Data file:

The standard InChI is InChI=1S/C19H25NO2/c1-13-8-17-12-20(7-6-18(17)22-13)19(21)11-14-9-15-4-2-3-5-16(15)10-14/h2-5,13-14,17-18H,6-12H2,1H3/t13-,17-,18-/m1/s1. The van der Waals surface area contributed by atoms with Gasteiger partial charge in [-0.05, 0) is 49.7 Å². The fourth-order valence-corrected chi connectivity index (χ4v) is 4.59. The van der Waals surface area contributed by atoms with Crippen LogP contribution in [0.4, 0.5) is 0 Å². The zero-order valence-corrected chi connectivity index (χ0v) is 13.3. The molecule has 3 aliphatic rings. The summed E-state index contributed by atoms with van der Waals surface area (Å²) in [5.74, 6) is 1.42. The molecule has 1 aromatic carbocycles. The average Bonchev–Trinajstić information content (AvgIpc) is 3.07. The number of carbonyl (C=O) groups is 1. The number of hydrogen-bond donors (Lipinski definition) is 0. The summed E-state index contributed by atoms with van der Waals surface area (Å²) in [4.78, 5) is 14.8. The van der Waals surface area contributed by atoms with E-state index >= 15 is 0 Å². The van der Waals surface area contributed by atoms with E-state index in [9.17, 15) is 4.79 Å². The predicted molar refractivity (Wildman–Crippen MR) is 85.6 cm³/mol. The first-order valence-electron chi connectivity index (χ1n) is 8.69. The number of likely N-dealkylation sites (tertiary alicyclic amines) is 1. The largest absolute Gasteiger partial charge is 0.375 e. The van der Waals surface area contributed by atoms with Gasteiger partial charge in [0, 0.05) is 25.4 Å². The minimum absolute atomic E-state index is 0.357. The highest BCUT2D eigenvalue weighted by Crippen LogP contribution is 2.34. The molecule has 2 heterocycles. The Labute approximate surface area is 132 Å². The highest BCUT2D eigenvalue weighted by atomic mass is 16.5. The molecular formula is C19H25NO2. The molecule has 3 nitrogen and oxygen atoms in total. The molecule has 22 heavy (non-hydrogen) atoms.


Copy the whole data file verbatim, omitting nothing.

The standard InChI is InChI=1S/C19H25NO2/c1-13-8-17-12-20(7-6-18(17)22-13)19(21)11-14-9-15-4-2-3-5-16(15)10-14/h2-5,13-14,17-18H,6-12H2,1H3/t13-,17-,18-/m1/s1. The van der Waals surface area contributed by atoms with Gasteiger partial charge in [-0.05, 0) is 49.7 Å². The fourth-order valence-corrected chi connectivity index (χ4v) is 4.59. The van der Waals surface area contributed by atoms with Crippen LogP contribution in [0.4, 0.5) is 0 Å². The zero-order valence-corrected chi connectivity index (χ0v) is 13.3. The molecule has 3 aliphatic rings. The summed E-state index contributed by atoms with van der Waals surface area (Å²) in [5.74, 6) is 1.42. The molecule has 1 aromatic carbocycles. The average Bonchev–Trinajstić information content (AvgIpc) is 3.07. The number of carbonyl (C=O) groups is 1. The number of hydrogen-bond donors (Lipinski definition) is 0. The summed E-state index contributed by atoms with van der Waals surface area (Å²) in [4.78, 5) is 14.8. The van der Waals surface area contributed by atoms with E-state index >= 15 is 0 Å². The van der Waals surface area contributed by atoms with E-state index in [9.17, 15) is 4.79 Å². The predicted molar refractivity (Wildman–Crippen MR) is 85.6 cm³/mol. The first-order valence-electron chi connectivity index (χ1n) is 8.69. The number of likely N-dealkylation sites (tertiary alicyclic amines) is 1. The largest absolute Gasteiger partial charge is 0.375 e. The van der Waals surface area contributed by atoms with Gasteiger partial charge in [0, 0.05) is 25.4 Å². The minimum absolute atomic E-state index is 0.357. The highest BCUT2D eigenvalue weighted by Crippen LogP contribution is 2.34. The molecule has 2 heterocycles. The Labute approximate surface area is 132 Å². The highest BCUT2D eigenvalue weighted by atomic mass is 16.5. The molecular formula is C19H25NO2. The molecule has 3 nitrogen and oxygen atoms in total. The molecule has 22 heavy (non-hydrogen) atoms.